Cybersecurity in healthcare entails safeguarding electronic information and assets against illegal access, use, and disclosure. Cybersecurity has three goals: preserving the confidentiality, integrity, and availability of information, sometimes known as the “CIA triad.”
In today’s computerized environment, cybersecurity in healthcare and information protection is critical for enterprises to function normally. EHR systems, e-prescribing systems, practice management support systems, clinical decision support systems, radiology information systems, and computerized physician order entry systems are all used by many healthcare companies. Thousands of gadgets that make up the Internet of Things must also be safeguarded. Smart elevators, smart heating, ventilation, and air conditioning (HVAC) systems, infusion pumps, remote patient monitoring devices, and other equipment are examples. These are some examples of assets that healthcare companies commonly hold, in addition to those listed below.
Email is the most used method of communication among healthcare businesses. Within email systems, all types of information are transacted, generated, received, transmitted, and maintained. Individuals’ mailbox storage capabilities tend to rise as they store various types of important information such as intellectual property, financial information, patient information, and so on. As a result, email security is a critical component of healthcare cybersecurity.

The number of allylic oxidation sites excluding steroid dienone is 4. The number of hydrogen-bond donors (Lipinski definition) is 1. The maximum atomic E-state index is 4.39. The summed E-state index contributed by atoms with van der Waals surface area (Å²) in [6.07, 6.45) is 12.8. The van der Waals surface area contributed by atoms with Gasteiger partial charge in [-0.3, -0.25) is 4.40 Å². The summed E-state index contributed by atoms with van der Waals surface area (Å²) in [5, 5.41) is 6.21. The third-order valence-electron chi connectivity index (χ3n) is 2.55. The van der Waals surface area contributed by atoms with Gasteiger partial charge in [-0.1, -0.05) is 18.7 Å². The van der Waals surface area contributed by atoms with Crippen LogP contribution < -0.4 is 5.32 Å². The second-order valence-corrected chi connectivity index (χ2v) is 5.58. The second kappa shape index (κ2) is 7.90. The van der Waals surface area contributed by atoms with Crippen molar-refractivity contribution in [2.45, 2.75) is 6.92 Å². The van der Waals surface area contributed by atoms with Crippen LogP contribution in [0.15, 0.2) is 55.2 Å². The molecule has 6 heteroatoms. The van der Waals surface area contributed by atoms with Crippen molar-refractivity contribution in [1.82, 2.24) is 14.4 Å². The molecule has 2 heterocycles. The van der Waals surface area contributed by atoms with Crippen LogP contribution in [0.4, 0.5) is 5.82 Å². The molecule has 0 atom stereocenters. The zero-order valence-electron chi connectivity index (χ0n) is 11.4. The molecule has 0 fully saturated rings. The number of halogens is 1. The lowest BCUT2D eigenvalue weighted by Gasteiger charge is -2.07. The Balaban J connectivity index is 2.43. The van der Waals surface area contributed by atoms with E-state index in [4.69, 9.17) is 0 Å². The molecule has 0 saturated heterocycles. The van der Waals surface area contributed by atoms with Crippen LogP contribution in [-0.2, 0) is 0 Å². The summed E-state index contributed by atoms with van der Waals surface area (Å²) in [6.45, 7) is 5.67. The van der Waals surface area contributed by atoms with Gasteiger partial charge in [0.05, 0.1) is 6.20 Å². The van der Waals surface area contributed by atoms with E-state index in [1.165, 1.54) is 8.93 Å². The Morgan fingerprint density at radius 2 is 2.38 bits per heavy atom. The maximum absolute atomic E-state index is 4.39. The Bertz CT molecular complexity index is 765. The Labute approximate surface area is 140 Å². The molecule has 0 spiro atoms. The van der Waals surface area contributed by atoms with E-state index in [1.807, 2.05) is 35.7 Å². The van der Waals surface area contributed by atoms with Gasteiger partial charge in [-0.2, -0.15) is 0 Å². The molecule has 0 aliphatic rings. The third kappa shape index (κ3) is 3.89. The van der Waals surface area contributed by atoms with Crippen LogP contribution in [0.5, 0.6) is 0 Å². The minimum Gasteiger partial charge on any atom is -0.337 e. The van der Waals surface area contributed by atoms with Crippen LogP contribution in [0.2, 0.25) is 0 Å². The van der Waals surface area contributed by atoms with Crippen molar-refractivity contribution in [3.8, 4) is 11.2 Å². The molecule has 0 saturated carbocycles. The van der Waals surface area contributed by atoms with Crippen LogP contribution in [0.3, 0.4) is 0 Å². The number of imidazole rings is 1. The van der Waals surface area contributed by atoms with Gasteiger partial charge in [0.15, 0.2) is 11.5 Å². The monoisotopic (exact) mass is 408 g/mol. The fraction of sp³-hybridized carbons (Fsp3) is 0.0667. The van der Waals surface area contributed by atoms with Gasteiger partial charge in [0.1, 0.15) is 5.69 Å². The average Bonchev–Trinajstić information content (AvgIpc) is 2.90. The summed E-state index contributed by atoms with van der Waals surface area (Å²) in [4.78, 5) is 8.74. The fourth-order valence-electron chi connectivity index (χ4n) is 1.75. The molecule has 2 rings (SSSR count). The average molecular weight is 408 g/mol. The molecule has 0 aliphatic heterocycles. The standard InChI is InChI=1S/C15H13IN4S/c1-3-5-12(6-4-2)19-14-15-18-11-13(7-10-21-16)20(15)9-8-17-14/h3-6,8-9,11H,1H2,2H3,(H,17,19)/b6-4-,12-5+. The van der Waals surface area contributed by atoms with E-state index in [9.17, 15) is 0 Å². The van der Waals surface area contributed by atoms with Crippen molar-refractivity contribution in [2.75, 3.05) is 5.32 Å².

Phishing is a major risk. Phishing is the root cause of most major security issues. Unwitting consumers may unintentionally click on a bad link or open a harmful attachment in a phishing email, infecting their computer systems with malware. In certain cases, malware can spread to other machines over the computer network. The phishing email may also attempt to get sensitive or confidential information from the receiver. Phishing emails are extremely effective because they usually trick the receiver into doing the desired action, such as giving sensitive or private information, clicking on a harmful link, or opening a dangerous file. As a result, continuous security awareness training is critical to thwarting phishing efforts.
Unauthorized physical access to a computer or device can compromise it. There are physical approaches that may be used to hack a gadget, for example. Physically utilizing a gadget may circumvent technical controls that are otherwise in place. It is therefore critical to physically secure a device to protect its functionality, appropriate setup, and data.